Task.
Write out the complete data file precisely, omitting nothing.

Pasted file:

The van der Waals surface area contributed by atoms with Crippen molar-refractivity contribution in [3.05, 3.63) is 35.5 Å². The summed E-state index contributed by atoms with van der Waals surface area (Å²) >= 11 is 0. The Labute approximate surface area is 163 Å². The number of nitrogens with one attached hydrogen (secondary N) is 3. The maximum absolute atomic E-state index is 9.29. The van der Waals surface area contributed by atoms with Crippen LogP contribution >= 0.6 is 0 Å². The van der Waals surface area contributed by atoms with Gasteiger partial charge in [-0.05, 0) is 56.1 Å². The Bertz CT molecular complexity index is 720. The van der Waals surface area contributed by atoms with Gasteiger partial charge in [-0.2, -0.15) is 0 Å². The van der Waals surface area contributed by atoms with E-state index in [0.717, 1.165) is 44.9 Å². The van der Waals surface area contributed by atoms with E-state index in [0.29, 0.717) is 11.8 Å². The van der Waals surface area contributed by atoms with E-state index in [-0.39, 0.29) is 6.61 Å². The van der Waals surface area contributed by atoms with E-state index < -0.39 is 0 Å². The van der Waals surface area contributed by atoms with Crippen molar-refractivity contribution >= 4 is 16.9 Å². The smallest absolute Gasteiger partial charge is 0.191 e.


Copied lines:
The van der Waals surface area contributed by atoms with Crippen molar-refractivity contribution in [3.05, 3.63) is 35.5 Å². The summed E-state index contributed by atoms with van der Waals surface area (Å²) >= 11 is 0. The Labute approximate surface area is 163 Å². The number of nitrogens with one attached hydrogen (secondary N) is 3. The maximum absolute atomic E-state index is 9.29. The van der Waals surface area contributed by atoms with Crippen LogP contribution >= 0.6 is 0 Å². The van der Waals surface area contributed by atoms with Gasteiger partial charge in [-0.05, 0) is 56.1 Å². The Bertz CT molecular complexity index is 720. The van der Waals surface area contributed by atoms with Gasteiger partial charge in [-0.2, -0.15) is 0 Å². The van der Waals surface area contributed by atoms with E-state index in [0.717, 1.165) is 44.9 Å². The van der Waals surface area contributed by atoms with E-state index in [0.29, 0.717) is 11.8 Å². The van der Waals surface area contributed by atoms with E-state index in [-0.39, 0.29) is 6.61 Å². The van der Waals surface area contributed by atoms with E-state index < -0.39 is 0 Å². The van der Waals surface area contributed by atoms with Crippen molar-refractivity contribution >= 4 is 16.9 Å². The smallest absolute Gasteiger partial charge is 0.191 e.